Apex Magazine 2021 has a limited run of 1000. Is there a reason for this, or did you just think it would be cool to do a limited edition thing?
Having a limited edition is always cool.
So how did you decide what order the stories would be in Apex Magazine 2021?
The stories appear in the order in which they were published online. This seemed like a logical order since it’s one we’d already spent time building.
And are the versions the same as they were when they appeared in the magazine?
Yes, the stories are the same as they appear in the magazine.
What happens if an author is like, “Wait, I noticed a continuity error” or “I could write that part better” or “I changed my mind, I want the Girl Scout troop to save the world with Thin Mints instead of Peanut Butter Patties”?
None of the authors approached us wanting to make any changes. If it was something small, I’m sure it wouldn’t have been an issue, but this is a reprint anthology, so we didn’t want any major changes to the stories.
Did you add anything to the stories? Like, did you commission an artist to draw companion illustrations for this book?
Each story comes with a write-up either from the author or one of the editors talking a little bit more about the story. What was the inspiration, why did Jason and I like it, the author’s feelings on readers’ reactions. Just little something more than readers would get from reading the story on the website. I’m a big fan of bonus content, so this was really fun to get together.
One thing I noticed about Apex Magazine 2021 is that you only have one story by any one person. There’s one story by Izzy Wasserstein (“This Shattered Vessel, Which Only Holds Grief”), one by Elana Gomel (“The Niddash”), one by A.C. Wise (“The Amazing Exploding Women Of The Early Twentieth Century”), and so on. Is that by design?
It isn’t really a written rule or anything, but we do try to put time between publishing two stories by the same author. The reason is we don’t want the publication to get stale. We never want readers to feel like they’re reading the same type of story over and over, and we definitely don’t want to discourage authors from submitting to us because we become known for only publishing authors X, Y, and Z. Apex Magazine definitely has a specific feel to its stories, but that doesn’t mean we only want to publish certain established writers. We want stories from a wide variety of authors. Yes, it is very cool to publish well known authors, but it is just as exciting to publish an author who is at the beginning of their career.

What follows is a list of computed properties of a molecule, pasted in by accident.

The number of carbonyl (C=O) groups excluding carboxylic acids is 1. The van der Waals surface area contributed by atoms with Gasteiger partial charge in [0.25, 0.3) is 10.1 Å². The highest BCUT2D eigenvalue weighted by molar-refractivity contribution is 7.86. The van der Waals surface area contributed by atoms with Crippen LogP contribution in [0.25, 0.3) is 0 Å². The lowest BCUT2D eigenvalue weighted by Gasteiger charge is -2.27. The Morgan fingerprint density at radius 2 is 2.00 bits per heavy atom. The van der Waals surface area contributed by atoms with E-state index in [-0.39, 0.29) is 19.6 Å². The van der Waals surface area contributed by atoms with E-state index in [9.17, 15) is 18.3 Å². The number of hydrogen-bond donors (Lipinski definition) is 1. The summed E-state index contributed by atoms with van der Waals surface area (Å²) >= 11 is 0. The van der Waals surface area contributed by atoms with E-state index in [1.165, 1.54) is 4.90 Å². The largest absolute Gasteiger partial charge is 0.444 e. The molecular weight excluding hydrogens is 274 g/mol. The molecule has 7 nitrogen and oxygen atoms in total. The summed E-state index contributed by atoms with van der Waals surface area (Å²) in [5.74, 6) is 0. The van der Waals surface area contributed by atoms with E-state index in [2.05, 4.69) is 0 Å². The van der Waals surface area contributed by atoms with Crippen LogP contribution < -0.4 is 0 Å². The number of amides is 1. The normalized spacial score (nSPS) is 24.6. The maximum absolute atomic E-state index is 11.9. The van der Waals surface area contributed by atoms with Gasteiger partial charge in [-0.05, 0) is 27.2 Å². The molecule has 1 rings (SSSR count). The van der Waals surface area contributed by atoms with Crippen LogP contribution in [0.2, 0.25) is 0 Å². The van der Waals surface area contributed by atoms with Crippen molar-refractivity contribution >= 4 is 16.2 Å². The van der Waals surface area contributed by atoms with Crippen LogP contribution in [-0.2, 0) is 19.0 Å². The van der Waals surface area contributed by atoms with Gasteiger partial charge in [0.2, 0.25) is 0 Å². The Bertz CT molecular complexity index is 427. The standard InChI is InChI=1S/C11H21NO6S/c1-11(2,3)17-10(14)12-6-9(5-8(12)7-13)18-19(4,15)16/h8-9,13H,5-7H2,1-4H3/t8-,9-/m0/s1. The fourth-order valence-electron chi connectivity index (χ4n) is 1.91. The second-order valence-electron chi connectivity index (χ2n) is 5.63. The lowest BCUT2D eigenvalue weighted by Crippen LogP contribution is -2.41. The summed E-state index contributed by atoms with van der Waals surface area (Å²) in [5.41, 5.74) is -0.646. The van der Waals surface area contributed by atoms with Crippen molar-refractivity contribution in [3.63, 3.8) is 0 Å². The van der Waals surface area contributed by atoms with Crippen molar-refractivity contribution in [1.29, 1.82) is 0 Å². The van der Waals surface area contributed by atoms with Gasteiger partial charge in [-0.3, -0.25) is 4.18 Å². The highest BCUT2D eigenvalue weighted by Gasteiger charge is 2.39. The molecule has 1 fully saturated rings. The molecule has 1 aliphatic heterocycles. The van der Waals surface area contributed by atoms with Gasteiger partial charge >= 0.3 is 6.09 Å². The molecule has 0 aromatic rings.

Izzy Wasserstein, Elana Gomel, A.C. Wise
This is the third anthology you’ve assembled after Do Not Go Quietly: An Anthology Of Victory In Defiance and The Best Of Apex Magazine: Volume One. Did you learn anything editing those anthologies that directly affected how you edited Apex Magazine 2021?
Putting together both Do Not Go Quietly and The Best Of Apex Magazine were both much different than Apex Magazine 2021. Mainly because we had to select the actual stories. We knew right from the beginning what would be in Apex Magazine 2021. There wasn’t any of the discussion or massive amounts of reading that goes along with putting together a more traditional anthology.
And what about your role as a Girl Scout leader, which you mention prominently in your bio. How does that impact what you do with apex-magazine.com and Apex Magazine 2021? Like, do you automatically reject any and every story in which an alien eats a Girl Scout or in which a Girl Scout is depicted behaving in a manner that’s not in accordance with Girl Scout protocols?
Being a Girl Scout leader is a big part of my life. I’ve been volunteering for 12 years now and have worked with so many amazing girls. It’s been a super rewarding experience.
That being said, it doesn’t really impact my Apex work. If a story depicts Girl Scouts, then normally I just chuckle to myself, and then read it the same way I would any other story.
Hollywood loves turning short stories into movies….and animated shorts for that Netflix show Love, Sex, + Robots. Are there any stories in Apex Magazine 2021 that you think would make a good movie?
“Cottonmouth” by Joelle Wellington would make a really great horror film. It’s dark and atmospheric, and I think there is a lot that could be explored between the characters. “To Seek Himself Again” by Marie Croke would make an absolutely lush movie. The world building would be unique and beautiful, and the story would lend itself to some really fantastic shots.
What about for an episode of Love, Sex, + Robots?
I haven’t seen Love, Sex, + Robots, so I’m not sure.
So, is there anything else you think people need to know about Apex Magazine 2021?
Apex Magazine 2021 is a massive anthology with 48 stories in it. It includes author and editor notes on the stories, and is a really wonderful way to both get a print edition of Apex Magazine‘s content and really get a good feel for what sort of fiction Jason and I are currently wanting for the magazine.
Finally, I’m going to put you on the spot: If someone enjoys Apex Magazine 2021, they’ll probably go get Do Not Go Quietly and The Best Of Apex Magazine: Volume One. But once you’ve read both of those, what short story anthology assembled by another sci-fi, fantasy, and/or horror magazine or website would you suggest they check out?
Well, Jason and I are Kickstarting another anthology in February called Robotic Ambitions. If you like dark sci-fi and robots, then you’ll definitely want to check that out. But outside of Apex, Tordotcom just released an absolutely gorgeous anthology called Africa Risen edited by Oghenechovwe Donald Ekpeki, Sheree Renee Thomas, and Zelda Knight. I haven’t had the chance to dig into this beautiful book yet, but I’ve worked with several of the authors in the anthology and with Oghenechovwe and Sheree. I don’t think a reader can go wrong picking up this anthology.